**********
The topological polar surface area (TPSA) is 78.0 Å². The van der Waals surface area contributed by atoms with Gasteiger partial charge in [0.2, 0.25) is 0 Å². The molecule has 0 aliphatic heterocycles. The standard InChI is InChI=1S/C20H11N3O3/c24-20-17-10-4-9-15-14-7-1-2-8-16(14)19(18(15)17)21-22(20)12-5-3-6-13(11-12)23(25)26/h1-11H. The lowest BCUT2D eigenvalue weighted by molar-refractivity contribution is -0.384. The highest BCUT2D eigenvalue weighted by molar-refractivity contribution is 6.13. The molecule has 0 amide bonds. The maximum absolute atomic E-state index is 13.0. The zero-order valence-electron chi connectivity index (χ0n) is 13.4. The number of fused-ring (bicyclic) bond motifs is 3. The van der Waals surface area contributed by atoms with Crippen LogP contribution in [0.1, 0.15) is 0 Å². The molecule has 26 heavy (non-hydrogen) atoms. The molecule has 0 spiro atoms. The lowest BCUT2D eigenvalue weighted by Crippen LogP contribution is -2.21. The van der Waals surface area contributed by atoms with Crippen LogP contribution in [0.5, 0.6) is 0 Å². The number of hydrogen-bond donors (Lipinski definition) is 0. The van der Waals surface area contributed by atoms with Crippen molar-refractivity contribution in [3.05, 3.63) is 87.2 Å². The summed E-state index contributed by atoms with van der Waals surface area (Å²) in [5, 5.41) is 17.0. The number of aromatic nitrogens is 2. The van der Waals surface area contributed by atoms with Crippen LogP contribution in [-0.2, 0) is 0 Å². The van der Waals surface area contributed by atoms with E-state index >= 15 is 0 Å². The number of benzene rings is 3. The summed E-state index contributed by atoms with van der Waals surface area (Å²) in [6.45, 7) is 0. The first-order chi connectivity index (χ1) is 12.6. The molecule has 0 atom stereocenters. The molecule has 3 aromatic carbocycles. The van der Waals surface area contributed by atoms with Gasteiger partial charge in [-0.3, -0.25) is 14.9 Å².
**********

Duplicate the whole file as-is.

The topological polar surface area (TPSA) is 78.0 Å². The van der Waals surface area contributed by atoms with Gasteiger partial charge in [0.2, 0.25) is 0 Å². The molecule has 0 aliphatic heterocycles. The standard InChI is InChI=1S/C20H11N3O3/c24-20-17-10-4-9-15-14-7-1-2-8-16(14)19(18(15)17)21-22(20)12-5-3-6-13(11-12)23(25)26/h1-11H. The lowest BCUT2D eigenvalue weighted by molar-refractivity contribution is -0.384. The highest BCUT2D eigenvalue weighted by molar-refractivity contribution is 6.13. The molecule has 0 amide bonds. The maximum absolute atomic E-state index is 13.0. The zero-order valence-electron chi connectivity index (χ0n) is 13.4. The number of fused-ring (bicyclic) bond motifs is 3. The van der Waals surface area contributed by atoms with Crippen LogP contribution in [0.1, 0.15) is 0 Å². The molecule has 26 heavy (non-hydrogen) atoms. The molecule has 0 spiro atoms. The lowest BCUT2D eigenvalue weighted by Crippen LogP contribution is -2.21. The van der Waals surface area contributed by atoms with Crippen LogP contribution in [0.5, 0.6) is 0 Å². The number of hydrogen-bond donors (Lipinski definition) is 0. The van der Waals surface area contributed by atoms with Crippen molar-refractivity contribution in [3.05, 3.63) is 87.2 Å². The summed E-state index contributed by atoms with van der Waals surface area (Å²) in [5, 5.41) is 17.0. The number of aromatic nitrogens is 2. The van der Waals surface area contributed by atoms with Crippen LogP contribution in [-0.2, 0) is 0 Å². The van der Waals surface area contributed by atoms with E-state index >= 15 is 0 Å². The number of benzene rings is 3. The summed E-state index contributed by atoms with van der Waals surface area (Å²) in [6.45, 7) is 0. The first-order chi connectivity index (χ1) is 12.6. The molecule has 0 atom stereocenters. The molecule has 3 aromatic carbocycles. The van der Waals surface area contributed by atoms with Gasteiger partial charge in [-0.3, -0.25) is 14.9 Å².